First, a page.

“Cordelia,” she replied. “And you’ve just met someone better than royalty. You met me! I was just on my way to sour some milk. Do you want to come with me?”

“My mother never said Ellyllon liked to make milk sour.”

“I don’t know for sure if we do, but I saw some other fae doing it when I went visiting and it looks like fun. What did your mother say about Ellylon?” she asked.

He reached into his bag, pulled out some bread, tore it in two and held out the larger half towards Cordelia. “She told me to share if I see one.”

“Your mother is smart,” Cordelia said, grabbing at the bread. She bit off a chunk of it. “And her bread is delicious!”

Gwydion turned away from her, kicking a rock. “My aunt made the bread. My mother’s bread was much better than hers.”

“Oh,” Cordelia said. She looked around and kicked one rock, another then another until Gwydion turned to look at her.

“You can kick rocks pretty far,” she said.

Gwydion smiled, “Yes, I’m pretty good at it.” He puffed out his chest, drew back his leg dramatically and kicked a nearby rock as hard as he could.

Cordelia nodded her approval. “Come on! Let’s go!” She said, grabbing his hand. “You’ll be perfect for helping me sour some milk. There’s a place just a bit down the road from here.”

“No, not that one please. She’s my teacher and I know she’s been sick. I’ll give you the rest of my bread and my cheese if you don’t.”

“Really? Oh, all right then. Is there another place you’d rather go to?”

Gwydion handed over the bread and cheese. “How about Mr. Miller’s farm? He once told on me for climbing his apple trees.”

“Yes! Snitches should have their milk soured! Let’s go!”

When they got to Mr. Miller’s homestead Cordelia realized she didn’t remember exactly how the other Welsh fae had accomplished the trick of souring milk. Gwydion didn’t have any ideas either. The two decided to just play hide and go seek, after Cordelia promised not to use any fae glamour to cheat. They played until Gwydion saw that the sun had sunk down to brush the tree tops.

“I have to get back. I still need to pick some mushrooms up for my aunt.”

“Mushrooms! Those are my absolute favorite! I can help you find some good really ones,” Cordelia said.

“Sure I guess,” Gwydion said, walking back down the path. “But my aunt was really specific with what kind of mushrooms she wanted.”

He walked directly to the edge of a nearby woods, looking for the elm tree his aunt described. Gwydion found the patch of wrinkled, brown mushrooms and started to pick them.

“No, not those!” Cordelia said. “I can eat them of course, but they’d make you sick, probably even kill you. Here, I’ll take you to some that are really good.”

Gwydion frowned. “This is where my aunt told me to look and these are the mushrooms she told me to get. See?”

Cordelia crossed her arms. “Gwydion Thomas, are you going to believe a stinky human or a mushroom expert? Those are wrong. The cap is wrong and if you open them up they’re weird and cottony in the center.”

“Hey, I’m a stinky human! And anyway, my aunt’s going to be really mad if I bring her the wrong thing!”

“No she won’t. I know what the right thing is. They look kind of like these but are delicious and won’t kill you.” Cordelia stomped her foot. “It’s your choice. I’m telling you those are no good. If you die from them, I’ll make sure a ring of them grows on your grave just so people will know there’s where the silly boy who didn’t trust me lies.”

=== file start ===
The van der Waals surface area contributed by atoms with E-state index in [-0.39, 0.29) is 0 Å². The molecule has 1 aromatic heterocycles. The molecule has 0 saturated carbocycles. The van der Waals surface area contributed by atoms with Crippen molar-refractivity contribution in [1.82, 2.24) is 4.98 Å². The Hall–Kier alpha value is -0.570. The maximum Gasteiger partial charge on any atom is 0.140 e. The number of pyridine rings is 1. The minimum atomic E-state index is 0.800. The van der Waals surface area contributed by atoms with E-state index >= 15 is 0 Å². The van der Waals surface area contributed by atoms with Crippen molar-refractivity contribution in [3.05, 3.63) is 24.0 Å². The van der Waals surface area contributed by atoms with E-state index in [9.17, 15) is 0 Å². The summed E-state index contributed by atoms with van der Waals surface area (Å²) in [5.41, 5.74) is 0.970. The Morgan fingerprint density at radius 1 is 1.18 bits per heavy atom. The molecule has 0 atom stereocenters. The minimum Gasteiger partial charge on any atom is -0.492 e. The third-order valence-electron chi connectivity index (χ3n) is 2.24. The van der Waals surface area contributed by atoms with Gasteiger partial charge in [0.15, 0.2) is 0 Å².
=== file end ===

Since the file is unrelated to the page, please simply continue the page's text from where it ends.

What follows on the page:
Gwydion looked at the patch one more time. “Alright, I’ll trust you.”

Victorious, Cordelia led Gwydion a bit deeper into the woods, near a dry creek. She pointed out a patch of mushrooms that looked similar to what his aunt had described, but the wrinkles were more like deep pits and the cap had a conical shape. He filled his bag with them and started off for home, with Cordelia skipping at his side. When they reached the saltbox house they said their goodbyes, promising to play together the next day.

Gwydion’s aunt boxed his ears as soon as she saw what he had brought him. He cried out and cowered down as she continued to rain blows upon him.

“Idiot boy! Wasn’t I very specific about which type of mushrooms I wanted you to bring me back? You’ll have no supper again tonight.”

After she was sure the boy was in his room, Mabli picked up one of the mushrooms. She cursed the boy’s uncanny luck. How did he manage to find these, especially when she had been so clear in describing the kind of mushroom she wanted? She’d have to find another way to get rid of him is all.

Mabli looked at the rest of them. These were quite beautiful morels and they would be perfect with the bit of grease left in the skillet from a meal she had cooked earlier in the day. It’d be a shame to waste it. The fire was still hot enough and the smell of the cooking food would be a good way to remind the boy of what he missed when he didn’t listen. She chopped up the mushrooms, went down to the root cellar, brought up an onion, chopped that up too and put them in the skillet.

As she ate the mushrooms she didn’t notice the small figure hiding in a busy corner of the kitchen also popping mushrooms into her mouth, with an equally satisfied smile. But Cordelia’s smile did not turn into a grimace the way Mabli’s did. Cordelia did not clutch her stomach, nor did she stagger from her sitting position, knock the plate of mushrooms to the floor and throw up nearby.

As Mabli started losing consciousness, she noticed Cordelia’s bare feet coming towards her. Cordelia crouched low, face to face with her, exaggeratedly popping one of the mushrooms Gwydion had gathered into her mouth. Mabli’s eye’s looked at the mushrooms that had spilled from the plate, noticing downy fluff in the center of a cut piece. Those were not morels. They were the ones she had taken pains to describe to the boy. As her face contorted in fear upon the realization, the faerie smiled and the words of an old lullaby were the last ones Mabli heard on this earth.

Slumber, slumber, naught can hurt you,
Nothing bring you harm or fright;
Slumber, darling, smiling sweetly
At those angels robed in white


Song Choice: Suo Gân, the lullaby used in the story. It first appeared in print decades
after the events in this story, but was a traditional lullaby before then


Image used with kind permission from the artist Vladimir Stankovic. The original print can be found in his Etsy shop, VladimirsArt.